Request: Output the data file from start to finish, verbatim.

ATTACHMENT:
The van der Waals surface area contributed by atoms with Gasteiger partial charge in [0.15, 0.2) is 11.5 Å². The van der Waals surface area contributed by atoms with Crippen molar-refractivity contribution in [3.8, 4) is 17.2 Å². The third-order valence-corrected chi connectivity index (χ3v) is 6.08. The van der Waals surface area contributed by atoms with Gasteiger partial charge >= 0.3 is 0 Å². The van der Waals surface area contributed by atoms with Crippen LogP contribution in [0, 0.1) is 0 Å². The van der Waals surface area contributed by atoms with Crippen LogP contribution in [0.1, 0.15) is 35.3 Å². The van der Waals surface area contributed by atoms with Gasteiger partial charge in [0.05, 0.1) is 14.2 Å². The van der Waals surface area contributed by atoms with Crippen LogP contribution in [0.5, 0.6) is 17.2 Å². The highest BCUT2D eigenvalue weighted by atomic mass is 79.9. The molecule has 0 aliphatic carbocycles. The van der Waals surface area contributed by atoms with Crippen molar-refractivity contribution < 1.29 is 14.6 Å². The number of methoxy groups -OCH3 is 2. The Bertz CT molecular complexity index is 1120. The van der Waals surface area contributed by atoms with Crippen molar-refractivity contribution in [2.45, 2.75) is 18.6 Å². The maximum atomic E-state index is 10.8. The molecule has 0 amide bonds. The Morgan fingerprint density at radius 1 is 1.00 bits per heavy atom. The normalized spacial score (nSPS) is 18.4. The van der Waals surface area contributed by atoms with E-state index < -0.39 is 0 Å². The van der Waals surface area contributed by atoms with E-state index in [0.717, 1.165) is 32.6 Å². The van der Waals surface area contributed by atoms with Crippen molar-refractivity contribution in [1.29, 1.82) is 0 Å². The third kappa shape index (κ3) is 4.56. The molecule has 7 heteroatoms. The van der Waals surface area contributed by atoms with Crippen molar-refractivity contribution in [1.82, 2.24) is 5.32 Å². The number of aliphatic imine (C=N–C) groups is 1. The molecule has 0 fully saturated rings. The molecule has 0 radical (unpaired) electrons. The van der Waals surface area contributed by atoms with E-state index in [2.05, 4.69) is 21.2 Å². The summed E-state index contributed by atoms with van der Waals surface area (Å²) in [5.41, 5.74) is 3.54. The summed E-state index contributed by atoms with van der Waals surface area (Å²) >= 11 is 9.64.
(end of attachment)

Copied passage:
The van der Waals surface area contributed by atoms with Gasteiger partial charge in [0.15, 0.2) is 11.5 Å². The van der Waals surface area contributed by atoms with Crippen molar-refractivity contribution in [3.8, 4) is 17.2 Å². The third-order valence-corrected chi connectivity index (χ3v) is 6.08. The van der Waals surface area contributed by atoms with Gasteiger partial charge >= 0.3 is 0 Å². The van der Waals surface area contributed by atoms with Crippen LogP contribution in [0, 0.1) is 0 Å². The van der Waals surface area contributed by atoms with Crippen LogP contribution in [0.1, 0.15) is 35.3 Å². The van der Waals surface area contributed by atoms with Gasteiger partial charge in [0.05, 0.1) is 14.2 Å². The van der Waals surface area contributed by atoms with Crippen LogP contribution in [0.5, 0.6) is 17.2 Å². The highest BCUT2D eigenvalue weighted by atomic mass is 79.9. The molecule has 0 aliphatic carbocycles. The van der Waals surface area contributed by atoms with Crippen molar-refractivity contribution < 1.29 is 14.6 Å². The number of methoxy groups -OCH3 is 2. The Bertz CT molecular complexity index is 1120. The van der Waals surface area contributed by atoms with Crippen molar-refractivity contribution in [2.45, 2.75) is 18.6 Å². The maximum atomic E-state index is 10.8. The molecule has 0 amide bonds. The Morgan fingerprint density at radius 1 is 1.00 bits per heavy atom. The normalized spacial score (nSPS) is 18.4. The van der Waals surface area contributed by atoms with E-state index < -0.39 is 0 Å². The van der Waals surface area contributed by atoms with E-state index in [0.717, 1.165) is 32.6 Å². The van der Waals surface area contributed by atoms with Crippen molar-refractivity contribution in [1.29, 1.82) is 0 Å². The third kappa shape index (κ3) is 4.56. The molecule has 7 heteroatoms. The van der Waals surface area contributed by atoms with Crippen molar-refractivity contribution in [1.82, 2.24) is 5.32 Å². The number of aliphatic imine (C=N–C) groups is 1. The molecule has 0 fully saturated rings. The molecule has 0 radical (unpaired) electrons. The van der Waals surface area contributed by atoms with E-state index in [2.05, 4.69) is 21.2 Å². The summed E-state index contributed by atoms with van der Waals surface area (Å²) in [5.41, 5.74) is 3.54. The summed E-state index contributed by atoms with van der Waals surface area (Å²) >= 11 is 9.64.